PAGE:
Alcoholism and mental illness is not a cause-and-effect situation. Instead, they often co-occur because of the way that they can both contribute to each other. Mental illness can contribute to substance use, and substance use can greatly impact mental health.

Co-Occurring Diagnosis

A person might use substances to try to minimize their feelings of depression, but at the same time, those substances can increase anxiety or paranoia. Over 50 percent of people with substance use disorder also have one or more mental illnesses.

Having a co-occurring diagnosis can be both helpful and difficult at the same time. When you know what you’re trying to treat, you can get the proper treatment to help both disorders. Though, having a co-occurring diagnosis means you’re more likely to struggle more intensely, with both disorders feeding into each other.

Affecting the Brain

In recent years, studies have looked more deeply into the impact alcohol has on the brain. It has been found that the more you drink, the more likely your brain’s makeup is to alter and significantly become less functional.

Your brain becomes dependent on the alcohol you’re feeding it, so without alcohol in the system, your brain will react negatively. It thinks that something is wrong if there is no alcohol in the body, convincing you that you need more to be okay.

Alcohol affects the prefrontal cortex and cognitive function, the basal ganglia, which supports motor function, and the extended amygdala, which controls reward recognition. If these parts of the brain are being impacted, it will increase the cravings an alcoholic feels.

Avoiding Treatment

As mentioned above, it can be difficult to find the right treatment when you struggle with a co-occurring diagnosis. Many people go undiagnosed for their mental illness or substance abuse, so when they go to get treatment for the other (if they do), they aren’t given the proper treatment plan.

This can lead to fewer people seeking out treatment. Especially if they had tried in the past but found that all the plans they tried were unsuccessful. If you aren’t considering all aspects of your mental health, you may not find success easily.

Is Alcoholism Considered a Mental Illness?

The short answer is: yes. Alcoholism and alcohol use disorder are considered to be mental illnesses. This became the case in 1980 when the American Psychiatric Association identified it as a primary mental health disorder in the DSM. This means that it’s not a choice to become an alcoholic and that there are treatments that can help you fight back and enter recovery.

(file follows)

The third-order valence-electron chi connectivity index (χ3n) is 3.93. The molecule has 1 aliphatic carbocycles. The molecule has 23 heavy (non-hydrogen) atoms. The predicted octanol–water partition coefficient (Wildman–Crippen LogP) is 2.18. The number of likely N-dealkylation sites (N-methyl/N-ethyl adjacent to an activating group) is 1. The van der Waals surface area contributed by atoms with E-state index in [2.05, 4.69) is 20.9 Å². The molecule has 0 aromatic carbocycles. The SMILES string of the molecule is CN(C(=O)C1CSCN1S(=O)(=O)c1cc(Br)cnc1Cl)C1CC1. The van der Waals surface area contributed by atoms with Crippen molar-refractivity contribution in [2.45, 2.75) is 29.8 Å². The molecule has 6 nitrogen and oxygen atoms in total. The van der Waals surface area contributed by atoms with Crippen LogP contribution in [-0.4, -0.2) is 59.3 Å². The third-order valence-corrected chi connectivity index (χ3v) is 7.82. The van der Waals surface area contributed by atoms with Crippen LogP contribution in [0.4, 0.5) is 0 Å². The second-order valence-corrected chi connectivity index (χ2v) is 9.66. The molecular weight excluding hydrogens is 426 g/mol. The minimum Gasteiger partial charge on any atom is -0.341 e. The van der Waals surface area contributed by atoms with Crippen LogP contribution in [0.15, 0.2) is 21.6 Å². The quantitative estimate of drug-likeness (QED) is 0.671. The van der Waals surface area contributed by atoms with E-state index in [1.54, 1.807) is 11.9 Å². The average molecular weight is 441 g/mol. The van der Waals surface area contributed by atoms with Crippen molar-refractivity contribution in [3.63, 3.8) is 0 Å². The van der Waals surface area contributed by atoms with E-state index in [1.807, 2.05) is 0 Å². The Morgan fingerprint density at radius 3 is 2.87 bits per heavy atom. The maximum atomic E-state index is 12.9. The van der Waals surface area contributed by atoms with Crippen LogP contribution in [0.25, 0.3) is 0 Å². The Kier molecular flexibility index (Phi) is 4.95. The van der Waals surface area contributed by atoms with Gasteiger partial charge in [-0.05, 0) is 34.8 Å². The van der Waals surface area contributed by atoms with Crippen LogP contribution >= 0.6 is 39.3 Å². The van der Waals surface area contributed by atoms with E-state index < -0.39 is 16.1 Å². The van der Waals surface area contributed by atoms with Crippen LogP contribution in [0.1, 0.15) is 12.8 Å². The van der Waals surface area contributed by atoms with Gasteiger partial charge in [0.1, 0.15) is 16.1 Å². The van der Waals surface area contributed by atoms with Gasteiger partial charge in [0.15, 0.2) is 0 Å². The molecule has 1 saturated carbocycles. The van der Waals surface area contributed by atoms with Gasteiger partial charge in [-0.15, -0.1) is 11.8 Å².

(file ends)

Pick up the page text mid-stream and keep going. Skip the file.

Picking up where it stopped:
Alcoholism is not just a problem for a certain kind of person in a specific setting. It can affect anyone at any stage in their life. Treatment is necessary to overcome substance abuse.

Getting Treatment for Alcoholism with Soba Recovery

At Soba Recovery Center in San Antonio, Texas, you don’t have to worry about getting the right treatment plan because we work with you to understand your needs better. During the screening process, we will dive into your past medical and mental health issues to see if you could be struggling with co-occurring mental illness and substance use disorder.

Not only will your substance use be treated through medically-assisted treatment (MAT) and therapy, but your mental health will be considered and treated as well. If you’re experiencing withdrawal symptoms, staying in an inpatient or detoxification program is in your best interest. This will give more responsibility to you and your actions.

During treatment, you are taught how to cope with your mental illness, improve your health, and regulate your thoughts and emotions better. All of this will become much easier as you progress through your recovery.

Soba Recovery offers inpatient services for those who need 24/7 around-the-clock care, outpatient care for those who still need to maintain some of their responsibilities, and sober living for people looking to find support in their community with like-minded individuals. If this could benefit your recovery journey, reach out to a Soba representative today!


Alcoholism and Psychiatric Disorders | NIAAA

Alcohol-Use Disorder and Severe Mental Illness | NCBI

Alcohol and the Brain: An Overview | NIAAA